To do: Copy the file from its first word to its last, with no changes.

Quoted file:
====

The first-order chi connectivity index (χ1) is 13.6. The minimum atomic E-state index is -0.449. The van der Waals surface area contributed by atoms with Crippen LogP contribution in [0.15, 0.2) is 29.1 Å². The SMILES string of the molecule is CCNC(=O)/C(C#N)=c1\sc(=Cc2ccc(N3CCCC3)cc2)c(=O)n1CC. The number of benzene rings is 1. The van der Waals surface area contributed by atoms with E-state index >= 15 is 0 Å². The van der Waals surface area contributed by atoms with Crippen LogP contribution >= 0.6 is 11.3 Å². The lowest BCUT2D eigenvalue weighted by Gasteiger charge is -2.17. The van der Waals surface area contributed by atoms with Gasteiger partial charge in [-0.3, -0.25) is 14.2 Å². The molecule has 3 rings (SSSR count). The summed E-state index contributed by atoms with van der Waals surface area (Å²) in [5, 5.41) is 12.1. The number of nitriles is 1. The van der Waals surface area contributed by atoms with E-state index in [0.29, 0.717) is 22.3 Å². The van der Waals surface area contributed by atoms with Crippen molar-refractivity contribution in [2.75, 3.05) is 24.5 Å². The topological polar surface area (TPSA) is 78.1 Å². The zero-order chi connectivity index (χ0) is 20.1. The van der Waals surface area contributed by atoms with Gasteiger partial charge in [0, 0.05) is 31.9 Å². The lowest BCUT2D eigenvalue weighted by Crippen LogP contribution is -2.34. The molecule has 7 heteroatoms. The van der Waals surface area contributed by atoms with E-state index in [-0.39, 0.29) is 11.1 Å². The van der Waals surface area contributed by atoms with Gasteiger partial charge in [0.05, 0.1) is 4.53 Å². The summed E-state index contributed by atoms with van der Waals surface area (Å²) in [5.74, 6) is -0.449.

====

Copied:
The first-order chi connectivity index (χ1) is 13.6. The minimum atomic E-state index is -0.449. The van der Waals surface area contributed by atoms with Crippen LogP contribution in [0.15, 0.2) is 29.1 Å². The SMILES string of the molecule is CCNC(=O)/C(C#N)=c1\sc(=Cc2ccc(N3CCCC3)cc2)c(=O)n1CC. The number of benzene rings is 1. The van der Waals surface area contributed by atoms with E-state index >= 15 is 0 Å². The van der Waals surface area contributed by atoms with Crippen LogP contribution >= 0.6 is 11.3 Å². The lowest BCUT2D eigenvalue weighted by Gasteiger charge is -2.17. The van der Waals surface area contributed by atoms with Gasteiger partial charge in [-0.3, -0.25) is 14.2 Å². The molecule has 3 rings (SSSR count). The summed E-state index contributed by atoms with van der Waals surface area (Å²) in [5, 5.41) is 12.1. The number of nitriles is 1. The van der Waals surface area contributed by atoms with E-state index in [0.29, 0.717) is 22.3 Å². The van der Waals surface area contributed by atoms with Crippen molar-refractivity contribution in [2.75, 3.05) is 24.5 Å². The topological polar surface area (TPSA) is 78.1 Å². The zero-order chi connectivity index (χ0) is 20.1. The van der Waals surface area contributed by atoms with Gasteiger partial charge in [0, 0.05) is 31.9 Å². The lowest BCUT2D eigenvalue weighted by Crippen LogP contribution is -2.34. The molecule has 7 heteroatoms. The van der Waals surface area contributed by atoms with E-state index in [-0.39, 0.29) is 11.1 Å². The van der Waals surface area contributed by atoms with Gasteiger partial charge in [0.05, 0.1) is 4.53 Å². The summed E-state index contributed by atoms with van der Waals surface area (Å²) in [5.74, 6) is -0.449.